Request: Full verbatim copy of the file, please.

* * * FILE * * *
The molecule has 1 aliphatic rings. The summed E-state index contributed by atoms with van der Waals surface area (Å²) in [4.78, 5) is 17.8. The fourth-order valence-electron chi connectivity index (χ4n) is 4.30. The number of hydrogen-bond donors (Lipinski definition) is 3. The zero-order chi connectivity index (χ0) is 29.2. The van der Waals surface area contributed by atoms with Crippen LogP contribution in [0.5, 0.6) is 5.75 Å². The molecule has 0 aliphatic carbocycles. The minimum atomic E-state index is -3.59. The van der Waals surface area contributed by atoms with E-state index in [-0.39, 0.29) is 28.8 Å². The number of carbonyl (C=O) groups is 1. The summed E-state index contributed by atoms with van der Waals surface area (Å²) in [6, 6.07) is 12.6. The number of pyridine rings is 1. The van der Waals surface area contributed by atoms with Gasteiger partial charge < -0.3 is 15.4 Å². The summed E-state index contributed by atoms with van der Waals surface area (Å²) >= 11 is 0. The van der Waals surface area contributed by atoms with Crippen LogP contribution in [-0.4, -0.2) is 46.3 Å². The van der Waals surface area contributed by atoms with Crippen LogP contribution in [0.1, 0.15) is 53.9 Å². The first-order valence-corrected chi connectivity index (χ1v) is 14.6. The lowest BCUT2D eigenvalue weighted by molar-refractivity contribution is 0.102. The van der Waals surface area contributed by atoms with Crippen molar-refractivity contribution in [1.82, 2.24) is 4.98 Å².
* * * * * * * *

The molecule has 1 aliphatic rings. The summed E-state index contributed by atoms with van der Waals surface area (Å²) in [4.78, 5) is 17.8. The fourth-order valence-electron chi connectivity index (χ4n) is 4.30. The number of hydrogen-bond donors (Lipinski definition) is 3. The zero-order chi connectivity index (χ0) is 29.2. The van der Waals surface area contributed by atoms with Crippen LogP contribution in [0.5, 0.6) is 5.75 Å². The molecule has 0 aliphatic carbocycles. The minimum atomic E-state index is -3.59. The van der Waals surface area contributed by atoms with E-state index in [-0.39, 0.29) is 28.8 Å². The number of carbonyl (C=O) groups is 1. The summed E-state index contributed by atoms with van der Waals surface area (Å²) in [6, 6.07) is 12.6. The number of pyridine rings is 1. The van der Waals surface area contributed by atoms with Gasteiger partial charge < -0.3 is 15.4 Å². The summed E-state index contributed by atoms with van der Waals surface area (Å²) >= 11 is 0. The van der Waals surface area contributed by atoms with Crippen LogP contribution in [-0.4, -0.2) is 46.3 Å². The van der Waals surface area contributed by atoms with Crippen LogP contribution in [0.1, 0.15) is 53.9 Å². The first-order valence-corrected chi connectivity index (χ1v) is 14.6. The lowest BCUT2D eigenvalue weighted by molar-refractivity contribution is 0.102. The van der Waals surface area contributed by atoms with Crippen molar-refractivity contribution in [1.82, 2.24) is 4.98 Å².